A senior U.S. lawmaker said on Wednesday he had introduced legislation designed to prevent broadband Internet providers from unreasonable interference with subscribers' access to content.
The bill offered by Rep. Edward Markey is the latest to raise concerns about net neutrality, an issue that pits open-Internet advocates against some service providers such as Comcast Corp, who say they need to take reasonable steps to manage traffic on their networks.
Markey, chairman of a House subcommittee on the Internet, said his bill was aimed at preserving the open architecture of the Internet and preventing content providers from being subjected to unreasonably discriminatory practices by broadband network providers.
Our goal is to ensure that the next generation of Internet innovators will have the same opportunity, the same unfettered access to Internet content, services and applications that fostered the developers of Yahoo, Netscape and Google, Markey said in a statement.
The bill also would require communications regulators to study the issue and hold public hearings.
Markey dismissed fears that his initiative was an attempt to regulate the Internet. The bill contains no requirements for regulations on the Internet whatsoever, he said in another statement.
The Federal Communications Commission has been looking into complaints by consumer groups that Comcast favors or blocks certain types of content moving over its network.
In comments filed with the FCC on Tuesday night, Comcast responded by telling regulators that it uses reasonable measures to manage traffic moving over its network, as some of its customers overwhelm the network by using file-sharing applications like BitTorrent.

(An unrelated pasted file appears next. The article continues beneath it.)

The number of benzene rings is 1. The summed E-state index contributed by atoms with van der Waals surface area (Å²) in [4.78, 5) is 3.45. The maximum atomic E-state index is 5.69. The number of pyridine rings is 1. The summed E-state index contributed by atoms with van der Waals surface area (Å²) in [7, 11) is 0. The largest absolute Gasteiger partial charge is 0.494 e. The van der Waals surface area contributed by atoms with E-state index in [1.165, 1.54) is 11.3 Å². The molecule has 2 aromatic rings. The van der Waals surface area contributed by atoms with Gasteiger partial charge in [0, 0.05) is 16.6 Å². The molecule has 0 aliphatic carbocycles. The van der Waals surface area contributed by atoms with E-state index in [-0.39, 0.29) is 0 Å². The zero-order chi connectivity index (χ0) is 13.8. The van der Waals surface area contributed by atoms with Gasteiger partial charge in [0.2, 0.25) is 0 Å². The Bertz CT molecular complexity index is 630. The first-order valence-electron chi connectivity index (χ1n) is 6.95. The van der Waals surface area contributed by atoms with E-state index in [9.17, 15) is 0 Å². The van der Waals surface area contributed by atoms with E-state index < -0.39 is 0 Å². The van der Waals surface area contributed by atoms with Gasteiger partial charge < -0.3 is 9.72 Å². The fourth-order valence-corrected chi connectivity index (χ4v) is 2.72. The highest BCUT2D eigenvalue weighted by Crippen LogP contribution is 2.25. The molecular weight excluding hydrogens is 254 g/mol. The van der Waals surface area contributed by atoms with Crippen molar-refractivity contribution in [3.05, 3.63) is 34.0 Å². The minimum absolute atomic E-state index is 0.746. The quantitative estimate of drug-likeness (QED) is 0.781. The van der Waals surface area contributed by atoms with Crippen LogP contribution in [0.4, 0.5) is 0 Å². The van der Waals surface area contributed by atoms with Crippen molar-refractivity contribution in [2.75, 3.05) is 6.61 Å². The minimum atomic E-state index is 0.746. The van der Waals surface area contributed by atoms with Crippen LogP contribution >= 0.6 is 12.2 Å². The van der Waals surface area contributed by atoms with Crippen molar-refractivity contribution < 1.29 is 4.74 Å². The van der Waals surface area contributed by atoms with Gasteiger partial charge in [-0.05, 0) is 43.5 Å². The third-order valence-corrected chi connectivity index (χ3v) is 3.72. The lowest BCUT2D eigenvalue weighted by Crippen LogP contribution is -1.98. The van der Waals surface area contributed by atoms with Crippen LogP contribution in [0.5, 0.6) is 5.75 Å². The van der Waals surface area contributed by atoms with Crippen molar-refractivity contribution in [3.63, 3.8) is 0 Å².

In its written comments, Comcast gave its most detailed explanation of how it manages Internet traffic, naming BitTorrent as prime culprit, but again denied it blocks content, applications or discriminates among providers.
Comcast, which is the second-largest U.S. Internet service provider with more than 13 million subscribers, said the use of network management was essential to avoid congestion and impairment of some applications.
Comcast said its network management practices manage traffic in a method similar to a traffic ramp control light on a freeway during rush hour.
ISPs are looking at different ways of managing the increasing amount of traffic moving across their networks both for cost management and for quality of service reasons.
Last month Time Warner Cable Inc, which has more than 7.5 million Internet customers, said it is planning a trial to bill high-speed Internet subscribers based on their amount of usage rather than a flat fee, the standard industry practice.